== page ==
This is the piece where the Timberwolves need their most important players to perform to their highest abilities. Minnesota is navigating one of the toughest parts of its schedule with less than two weeks to play in the season, and needs every possible win to reach Denver to avoid the Western Conference play-offs.
And instead, it became D’Angelo Russell’s worst.
Russell was so well offensive after the all-star break and scored with consistency and efficiency. He played a major role in driving Minnesota’s offensive explosion. But that game did not last.
Over their last four games, the Wolves have played against the Mavericks, Suns, Mavericks and Celtics – four games against three top teams. They are 1-3 in those competitions. In that time, Russell averaged 10.8 points per game, with 34 percent from the field and 15 percent from deep.
In that period, the Wolves were outscored by 31 points with Russell on the floor. For reference, Minnesota outscored its opponents by six points with reserve point guard Jordan McLaughlin on the floor during the same time frame.
Certainly, the rest of the team was not spectacular in that piece either. By the obligation to set the table and tone in the biggest matches should fall on the shoulders of a team’s maximum-salary point guard, and Russell simply did not deliver as recently.
The reality is that players are struggling. Anthony Edwards has also had some tough issues this season. But he is 20 years old and in just his second NBA season. Edwards struggled knee-jerk reaction and improved his defensive game.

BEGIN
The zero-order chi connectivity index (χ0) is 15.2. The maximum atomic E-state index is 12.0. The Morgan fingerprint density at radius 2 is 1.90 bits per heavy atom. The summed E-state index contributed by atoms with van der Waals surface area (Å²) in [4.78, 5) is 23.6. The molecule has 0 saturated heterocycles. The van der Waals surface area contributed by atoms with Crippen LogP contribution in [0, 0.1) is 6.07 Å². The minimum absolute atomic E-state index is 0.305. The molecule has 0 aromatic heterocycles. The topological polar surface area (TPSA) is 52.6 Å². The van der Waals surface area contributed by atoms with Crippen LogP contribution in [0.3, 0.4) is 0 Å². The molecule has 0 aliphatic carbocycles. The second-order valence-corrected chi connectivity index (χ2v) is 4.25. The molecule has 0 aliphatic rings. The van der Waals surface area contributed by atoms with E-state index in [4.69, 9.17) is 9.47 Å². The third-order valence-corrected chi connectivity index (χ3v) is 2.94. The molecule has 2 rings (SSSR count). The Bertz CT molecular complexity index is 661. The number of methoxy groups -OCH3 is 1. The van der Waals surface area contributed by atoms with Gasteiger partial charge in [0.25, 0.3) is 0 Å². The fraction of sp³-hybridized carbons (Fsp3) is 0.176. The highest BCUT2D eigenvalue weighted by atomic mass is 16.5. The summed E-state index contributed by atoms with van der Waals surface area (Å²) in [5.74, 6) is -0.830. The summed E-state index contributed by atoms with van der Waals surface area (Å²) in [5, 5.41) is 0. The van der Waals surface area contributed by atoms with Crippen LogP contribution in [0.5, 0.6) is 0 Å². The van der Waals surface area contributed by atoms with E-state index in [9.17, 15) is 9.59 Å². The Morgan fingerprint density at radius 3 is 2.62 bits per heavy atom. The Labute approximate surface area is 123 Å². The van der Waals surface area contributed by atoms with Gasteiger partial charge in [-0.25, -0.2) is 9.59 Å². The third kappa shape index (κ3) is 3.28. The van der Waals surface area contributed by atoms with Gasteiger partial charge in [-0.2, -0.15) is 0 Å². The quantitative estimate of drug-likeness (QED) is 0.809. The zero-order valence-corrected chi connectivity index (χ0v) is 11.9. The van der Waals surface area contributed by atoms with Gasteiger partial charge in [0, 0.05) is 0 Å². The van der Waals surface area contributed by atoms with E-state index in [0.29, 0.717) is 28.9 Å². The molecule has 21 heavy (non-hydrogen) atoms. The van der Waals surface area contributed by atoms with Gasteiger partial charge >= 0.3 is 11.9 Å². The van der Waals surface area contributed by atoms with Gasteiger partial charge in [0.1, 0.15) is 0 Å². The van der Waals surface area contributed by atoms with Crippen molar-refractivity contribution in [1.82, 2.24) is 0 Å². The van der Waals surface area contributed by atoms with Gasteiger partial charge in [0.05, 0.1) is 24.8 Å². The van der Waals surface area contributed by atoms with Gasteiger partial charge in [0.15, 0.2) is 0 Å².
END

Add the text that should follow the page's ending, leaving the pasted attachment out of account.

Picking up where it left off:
Russell – who is earning $ 30 million north this season – is not bringing enough elsewhere to the table to pick up on any offensive shortcomings. He usually gave the easiest defensive instruction with good reason. The rest of the team should generally compensate for Russell’s presence on the defensive side, which is more than good when the guard orchestrates the attack majestically and scorches the nets.
But if he is not, it can be difficult to win – especially when Minnesota is battling with the league’s top teams. Russell could not have chosen a much worse time to sink. The Wolves can survive poor play from their point guard against basement dwellers. Not so much against play-off caliber teams.
“It’s obviously a priority to try and get him going,” Timberwolves coach Chris Finch said after Minnesota’s blowout defeat in Boston on Sunday.
And so on. Realistically, the Wolves must win each of their next two tough road games – Wednesday in Toronto and Friday in Denver – if they want a serious chance of finishing among the top six in the West. And they will be heavily oppressed to do so without better play from their point guard.